“Kaelin’s a nice player with a great shot down the line,” said Persico-Smith, who holds the endearing habit of tugging at your shoulder when she feels inspired. Everyone she talks to is a long-lost friend. “They got us so far out of it, on the road, on white-out day.”
But ever the sportswoman, Persico-Smith managed to tame not only her own killer but also, somehow, Notre Dame’s. Kaelin would collect five more kills in two sets. Meanwhile, Kovaleva would hit 10 in that span. She emerged a new woman for the fourth set, poised and collected, leaving the 1,591 paying customers wondering precisely what the hell sort of magic Persico-Smith had worked in order to calm her temper. “I don’t say much to Kovaleva,” smiled the coach, with another friendly shoulder tug. “Obviously she’s got a fiery head.”
“I couldn’t change the situation,” said Kovaleva, explaining her sudden but indispensable change of mindset from fragile to resolute. “I just changed my attitude toward it.”
Her team cleaned up its attacking mess—they hit just .030 in sets two and three—and, with a 10-5 run in the middle of the fourth, red-stormed back to tie the match at two sets apiece.
The extra period took extra time to conclude. Notre Dame fended off three match points to tie at 14, but when it mattered, it was Kovaleva who proved why St. John’s brought her all the way from Moscow. She had committed six errors out of nine attempts in that dreadful third set. In the fifth, rival Kaelin’s three scores were not enough. With the match on the line, Kovaleva buckled down, blocked Kaelin’s final stab at 13-10, and notched five kills—match-winner included.
She turned without flourish from the fatal blow, a down-the-left-line, close-range missile. Fist clenched, relieved more than excited, Kovaleva retreated to an emotional team hug at center court. Truly they had toiled for the Big East regular season title, winning this capstone match by the slightest of margins possible in volleyball, two points in the fifth set. “We really earned it,” said Kovaleva, finishing with 17 kills, more than Kaelin’s team-leading 13 despite her loss of sanity in the second and third frames. “One of the toughest matches I’ve ever played. It felt like a championship match.”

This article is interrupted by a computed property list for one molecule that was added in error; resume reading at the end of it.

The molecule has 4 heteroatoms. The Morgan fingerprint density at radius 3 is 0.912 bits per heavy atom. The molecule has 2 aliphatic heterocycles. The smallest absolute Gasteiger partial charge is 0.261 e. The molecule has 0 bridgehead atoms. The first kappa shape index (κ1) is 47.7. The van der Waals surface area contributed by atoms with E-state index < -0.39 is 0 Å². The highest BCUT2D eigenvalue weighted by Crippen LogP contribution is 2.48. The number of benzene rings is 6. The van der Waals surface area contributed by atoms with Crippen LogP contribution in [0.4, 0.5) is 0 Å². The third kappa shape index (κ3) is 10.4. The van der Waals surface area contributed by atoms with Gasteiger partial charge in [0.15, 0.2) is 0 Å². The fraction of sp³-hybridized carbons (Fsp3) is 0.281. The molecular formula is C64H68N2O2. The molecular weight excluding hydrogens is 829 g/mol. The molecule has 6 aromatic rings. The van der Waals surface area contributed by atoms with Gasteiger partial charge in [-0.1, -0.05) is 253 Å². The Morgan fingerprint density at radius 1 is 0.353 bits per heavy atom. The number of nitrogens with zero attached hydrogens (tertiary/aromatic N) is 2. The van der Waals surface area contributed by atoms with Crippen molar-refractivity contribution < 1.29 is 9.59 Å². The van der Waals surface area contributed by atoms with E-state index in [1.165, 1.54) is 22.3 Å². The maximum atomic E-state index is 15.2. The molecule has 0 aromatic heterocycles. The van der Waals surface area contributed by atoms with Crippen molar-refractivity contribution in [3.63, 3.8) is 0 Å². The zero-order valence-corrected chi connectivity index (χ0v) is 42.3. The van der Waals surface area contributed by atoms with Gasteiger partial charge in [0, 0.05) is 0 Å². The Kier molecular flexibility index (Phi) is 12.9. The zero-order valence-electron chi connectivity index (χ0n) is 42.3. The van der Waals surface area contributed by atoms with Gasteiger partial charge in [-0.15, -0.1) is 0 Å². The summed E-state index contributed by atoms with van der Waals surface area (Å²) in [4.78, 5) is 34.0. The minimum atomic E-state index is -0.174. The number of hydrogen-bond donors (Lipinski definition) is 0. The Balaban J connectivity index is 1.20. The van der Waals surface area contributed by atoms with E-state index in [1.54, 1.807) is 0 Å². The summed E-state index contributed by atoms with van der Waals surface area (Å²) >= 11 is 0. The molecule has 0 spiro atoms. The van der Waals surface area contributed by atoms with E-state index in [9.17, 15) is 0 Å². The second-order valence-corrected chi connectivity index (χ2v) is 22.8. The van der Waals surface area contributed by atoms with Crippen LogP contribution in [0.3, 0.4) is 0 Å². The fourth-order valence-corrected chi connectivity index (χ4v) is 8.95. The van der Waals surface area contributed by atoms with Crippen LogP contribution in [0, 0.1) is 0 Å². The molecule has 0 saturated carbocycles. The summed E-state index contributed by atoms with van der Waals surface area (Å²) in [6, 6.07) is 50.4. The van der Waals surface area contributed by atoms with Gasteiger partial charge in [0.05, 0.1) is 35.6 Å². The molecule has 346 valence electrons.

Such postseason-like intensity completely drained Persico-Smith, who drudged across the court after the game with high spirits but low fuel. She needed to sit down. Anywhere. The courtside press table did just fine. “You know, my back gives me problems,” she remarked as she looked around the Joyce Center, empty once again. “This is a tough place to win. I’m so proud of my players right now.” She soaked it in—a second No. 1 seed for the Big East tournament in three years.
Very rarely in sport today is there such loyalty. She grew up with little, a stone’s throw from the Jamaica section of Queens where St. John’s sits. Attended St. Francis Prep in Fresh Meadows. Played collegiately in her Empire State. 15 years of coaching monogamy. No coach deserved it more—the press table seat, or the seed.
Later, Notre Dame’s seed could have fallen as low as seventh, depending on Sunday’s result with Connecticut. As of Saturday the fifth-place Irish didn’t know whether they would play Louisville, Cincinnati, or UConn again. “We want the best spot possible, the easiest road to the finals,” Kaelin said, with more than a hint of urgency. “We need to win this tournament to make the NCAAs. It’s a pretty blatant fact.”
But a higher number when it comes to seeds may not suit the Irish all that poorly. The more seeds they get from Kaelin’s right arm, anyway, the better. Doesn’t matter which seed receives them, either. Any victim will do. She’s a weird serial killer, like that—she’s not particular.
Michael Augsberger is co-sports editor of Notre Dame’s yearbook, The Dome, and play-by-play commentator for the volleyball team on UND.com. He can be reached at email@example.com.